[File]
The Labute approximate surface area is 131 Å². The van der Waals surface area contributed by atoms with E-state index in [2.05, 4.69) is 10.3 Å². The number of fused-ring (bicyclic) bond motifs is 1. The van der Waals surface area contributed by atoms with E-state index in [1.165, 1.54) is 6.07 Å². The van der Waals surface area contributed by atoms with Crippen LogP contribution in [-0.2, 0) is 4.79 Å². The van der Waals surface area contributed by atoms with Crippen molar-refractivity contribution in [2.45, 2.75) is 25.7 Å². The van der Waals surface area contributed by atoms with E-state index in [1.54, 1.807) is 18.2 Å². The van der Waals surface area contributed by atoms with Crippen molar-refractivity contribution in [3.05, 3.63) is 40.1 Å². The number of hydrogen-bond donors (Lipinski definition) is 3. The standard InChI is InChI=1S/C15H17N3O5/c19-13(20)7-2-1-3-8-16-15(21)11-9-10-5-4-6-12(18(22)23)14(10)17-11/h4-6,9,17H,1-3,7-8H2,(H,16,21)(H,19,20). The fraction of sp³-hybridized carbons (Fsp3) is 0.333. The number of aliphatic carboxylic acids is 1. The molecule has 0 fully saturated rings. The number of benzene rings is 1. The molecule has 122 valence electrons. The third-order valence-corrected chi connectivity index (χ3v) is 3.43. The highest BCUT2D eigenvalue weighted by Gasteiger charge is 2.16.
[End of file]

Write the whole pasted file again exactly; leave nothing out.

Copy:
The Labute approximate surface area is 131 Å². The van der Waals surface area contributed by atoms with E-state index in [2.05, 4.69) is 10.3 Å². The number of fused-ring (bicyclic) bond motifs is 1. The van der Waals surface area contributed by atoms with E-state index in [1.165, 1.54) is 6.07 Å². The van der Waals surface area contributed by atoms with Crippen LogP contribution in [-0.2, 0) is 4.79 Å². The van der Waals surface area contributed by atoms with Crippen molar-refractivity contribution in [2.45, 2.75) is 25.7 Å². The van der Waals surface area contributed by atoms with E-state index in [1.54, 1.807) is 18.2 Å². The van der Waals surface area contributed by atoms with Crippen molar-refractivity contribution in [3.05, 3.63) is 40.1 Å². The number of hydrogen-bond donors (Lipinski definition) is 3. The standard InChI is InChI=1S/C15H17N3O5/c19-13(20)7-2-1-3-8-16-15(21)11-9-10-5-4-6-12(18(22)23)14(10)17-11/h4-6,9,17H,1-3,7-8H2,(H,16,21)(H,19,20). The fraction of sp³-hybridized carbons (Fsp3) is 0.333. The number of aliphatic carboxylic acids is 1. The molecule has 0 fully saturated rings. The number of benzene rings is 1. The molecule has 122 valence electrons. The third-order valence-corrected chi connectivity index (χ3v) is 3.43. The highest BCUT2D eigenvalue weighted by Gasteiger charge is 2.16.